Thrilled to learn of the new NRO sports blog, Right Field. Not only is right field harder to play at the big league level, but it’s also the most individualistic spot on the roster. Think the Babe, Hammerin’ Hank, Frank Robinson, Mel Ott, Roberto Clemente, Reggie, Kaline, Dewey Evans, Maris. That’s some serious firepower.
Indeed, right field is like war: Long, lonely hours of patrolling vast acres of territory, then sudden kinetic baseball activity in which everything depends on your making the catch, or showing off your cannon arm to throw the runner out at home. Or coming up with the bases loaded and doing what a man’s gotta do.
So I’m happy to step up to the plate, starting Monday. Why Monday? Because this Sunday is the holiest day of the calendar for those of us involved in Rotisserie League Baseball: It’s our annual draft/auction, the only time all year when the guys actually meet face to face instead of in cyberspace and buy their American League-only teams — thus setting each franchise up for six months of misery, except for the winner. The name of our league: the American Dream League.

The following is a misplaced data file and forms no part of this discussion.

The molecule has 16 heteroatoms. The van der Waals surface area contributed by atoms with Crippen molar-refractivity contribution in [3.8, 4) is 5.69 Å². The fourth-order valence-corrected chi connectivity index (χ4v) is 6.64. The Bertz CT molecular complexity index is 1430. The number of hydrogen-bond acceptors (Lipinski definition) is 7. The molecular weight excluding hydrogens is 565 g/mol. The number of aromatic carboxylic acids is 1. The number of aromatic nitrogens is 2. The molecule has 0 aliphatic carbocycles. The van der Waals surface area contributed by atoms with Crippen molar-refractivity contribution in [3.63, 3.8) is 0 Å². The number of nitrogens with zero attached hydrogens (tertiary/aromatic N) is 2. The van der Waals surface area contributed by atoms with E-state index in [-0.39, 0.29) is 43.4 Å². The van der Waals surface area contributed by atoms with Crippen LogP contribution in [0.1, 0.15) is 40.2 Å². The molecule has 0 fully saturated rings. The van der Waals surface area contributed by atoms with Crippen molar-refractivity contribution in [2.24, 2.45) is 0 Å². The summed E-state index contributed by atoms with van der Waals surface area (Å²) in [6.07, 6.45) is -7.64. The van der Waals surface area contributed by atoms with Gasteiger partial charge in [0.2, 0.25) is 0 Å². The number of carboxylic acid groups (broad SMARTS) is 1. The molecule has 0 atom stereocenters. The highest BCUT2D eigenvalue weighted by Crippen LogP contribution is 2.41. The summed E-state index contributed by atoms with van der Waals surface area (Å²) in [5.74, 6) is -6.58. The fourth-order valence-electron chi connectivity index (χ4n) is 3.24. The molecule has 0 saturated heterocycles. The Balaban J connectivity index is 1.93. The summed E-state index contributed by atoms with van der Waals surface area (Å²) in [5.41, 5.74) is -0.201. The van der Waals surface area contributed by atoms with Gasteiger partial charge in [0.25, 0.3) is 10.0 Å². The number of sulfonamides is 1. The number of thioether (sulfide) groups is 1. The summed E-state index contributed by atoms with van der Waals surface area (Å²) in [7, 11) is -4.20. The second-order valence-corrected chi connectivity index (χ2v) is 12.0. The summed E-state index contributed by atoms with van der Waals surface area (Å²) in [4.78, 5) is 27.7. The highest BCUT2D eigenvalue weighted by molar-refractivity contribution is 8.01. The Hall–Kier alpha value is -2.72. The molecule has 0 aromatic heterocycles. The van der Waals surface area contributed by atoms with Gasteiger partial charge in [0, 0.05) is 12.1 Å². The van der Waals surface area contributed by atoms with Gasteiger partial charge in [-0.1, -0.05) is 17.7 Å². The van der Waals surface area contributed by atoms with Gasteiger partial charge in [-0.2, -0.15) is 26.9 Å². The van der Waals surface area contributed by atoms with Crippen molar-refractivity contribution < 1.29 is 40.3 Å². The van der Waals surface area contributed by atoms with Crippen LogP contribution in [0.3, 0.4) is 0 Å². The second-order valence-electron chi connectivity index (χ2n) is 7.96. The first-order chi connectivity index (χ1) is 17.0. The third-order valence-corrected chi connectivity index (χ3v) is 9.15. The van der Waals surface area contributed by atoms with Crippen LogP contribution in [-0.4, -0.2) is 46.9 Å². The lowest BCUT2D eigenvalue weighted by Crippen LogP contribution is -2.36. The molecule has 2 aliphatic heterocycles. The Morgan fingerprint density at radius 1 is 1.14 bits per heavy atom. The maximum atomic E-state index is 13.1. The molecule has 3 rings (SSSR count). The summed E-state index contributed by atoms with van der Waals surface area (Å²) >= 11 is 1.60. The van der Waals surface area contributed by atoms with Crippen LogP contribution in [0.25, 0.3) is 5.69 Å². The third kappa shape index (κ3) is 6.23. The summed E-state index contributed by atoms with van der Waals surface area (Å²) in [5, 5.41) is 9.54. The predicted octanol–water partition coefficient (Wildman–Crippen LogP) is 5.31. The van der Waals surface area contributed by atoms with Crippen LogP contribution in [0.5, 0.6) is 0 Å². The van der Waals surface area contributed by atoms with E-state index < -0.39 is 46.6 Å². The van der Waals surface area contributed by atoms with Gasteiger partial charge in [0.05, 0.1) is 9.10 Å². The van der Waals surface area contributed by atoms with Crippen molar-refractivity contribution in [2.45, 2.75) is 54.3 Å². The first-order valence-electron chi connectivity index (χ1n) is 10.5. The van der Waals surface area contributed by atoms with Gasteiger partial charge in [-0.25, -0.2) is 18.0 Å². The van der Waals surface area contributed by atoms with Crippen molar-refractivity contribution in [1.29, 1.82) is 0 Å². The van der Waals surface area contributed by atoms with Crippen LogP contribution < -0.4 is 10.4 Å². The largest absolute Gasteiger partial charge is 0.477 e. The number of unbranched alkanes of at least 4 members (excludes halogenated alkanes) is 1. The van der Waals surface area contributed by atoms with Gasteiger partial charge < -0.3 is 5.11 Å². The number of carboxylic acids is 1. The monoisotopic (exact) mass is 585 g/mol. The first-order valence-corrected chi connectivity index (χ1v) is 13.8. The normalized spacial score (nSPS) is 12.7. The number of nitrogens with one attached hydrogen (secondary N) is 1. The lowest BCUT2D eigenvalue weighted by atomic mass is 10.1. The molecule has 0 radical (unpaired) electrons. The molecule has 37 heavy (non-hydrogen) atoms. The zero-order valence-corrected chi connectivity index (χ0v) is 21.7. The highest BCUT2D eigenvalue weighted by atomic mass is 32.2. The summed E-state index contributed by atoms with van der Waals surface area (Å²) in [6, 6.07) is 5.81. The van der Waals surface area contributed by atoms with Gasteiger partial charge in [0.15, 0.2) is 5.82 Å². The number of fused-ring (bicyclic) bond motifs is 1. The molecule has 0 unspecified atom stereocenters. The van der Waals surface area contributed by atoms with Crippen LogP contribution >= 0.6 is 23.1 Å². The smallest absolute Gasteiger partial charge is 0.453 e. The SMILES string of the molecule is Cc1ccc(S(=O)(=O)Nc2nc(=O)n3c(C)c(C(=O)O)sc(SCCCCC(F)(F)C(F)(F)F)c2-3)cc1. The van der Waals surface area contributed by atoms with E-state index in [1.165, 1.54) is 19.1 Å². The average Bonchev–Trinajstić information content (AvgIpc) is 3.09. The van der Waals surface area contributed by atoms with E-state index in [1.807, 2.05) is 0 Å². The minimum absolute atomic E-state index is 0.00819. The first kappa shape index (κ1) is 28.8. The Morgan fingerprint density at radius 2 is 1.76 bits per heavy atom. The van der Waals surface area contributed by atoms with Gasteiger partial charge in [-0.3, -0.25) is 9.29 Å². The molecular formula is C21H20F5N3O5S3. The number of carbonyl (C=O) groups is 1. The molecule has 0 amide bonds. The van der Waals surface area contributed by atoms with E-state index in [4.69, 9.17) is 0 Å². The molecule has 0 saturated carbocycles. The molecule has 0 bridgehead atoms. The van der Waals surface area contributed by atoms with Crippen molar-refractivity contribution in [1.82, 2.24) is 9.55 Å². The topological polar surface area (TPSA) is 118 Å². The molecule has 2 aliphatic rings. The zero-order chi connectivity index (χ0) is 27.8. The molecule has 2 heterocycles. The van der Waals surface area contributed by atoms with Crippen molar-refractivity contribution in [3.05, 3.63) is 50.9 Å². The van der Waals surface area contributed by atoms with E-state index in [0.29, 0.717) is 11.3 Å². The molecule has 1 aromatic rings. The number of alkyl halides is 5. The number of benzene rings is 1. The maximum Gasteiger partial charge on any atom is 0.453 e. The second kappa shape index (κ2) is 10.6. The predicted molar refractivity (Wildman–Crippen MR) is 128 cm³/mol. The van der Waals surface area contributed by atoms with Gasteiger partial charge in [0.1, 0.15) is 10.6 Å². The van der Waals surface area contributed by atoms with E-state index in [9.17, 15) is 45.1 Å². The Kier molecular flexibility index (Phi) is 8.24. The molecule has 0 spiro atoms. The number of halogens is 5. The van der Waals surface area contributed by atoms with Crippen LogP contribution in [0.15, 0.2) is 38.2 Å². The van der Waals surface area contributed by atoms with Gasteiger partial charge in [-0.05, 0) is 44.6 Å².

Our ADL was founded back in the stone age of fantasy baseball, 1981, by a group of New York City writers and editors, as a spinoff from the original Rotisserie League itself, which had been established the year before by my friend and colleague Dan Okrent and his compadres. Today, an entire cottage industry of books, websites, and stat services has sprung up, with leagues numbering probably into the hundreds of thousands.
One of our members, Alex Patton, is the genius behind rotisserie pricing theory and might well be the best player in the country. Other Dreamers have contributed mightily to the literature upon the subject as well. Another member is the famous Rotoman, Peter Kreutzer. As always, it’s going to be a tough room and a very long day.
So please join me in following the fortunes of my team, the Rubin Amaros, during the 2011 season, with some stops along the way for meditations on life, baseball, peanuts and Cracker Jack. (No “s” please — you can look it up.)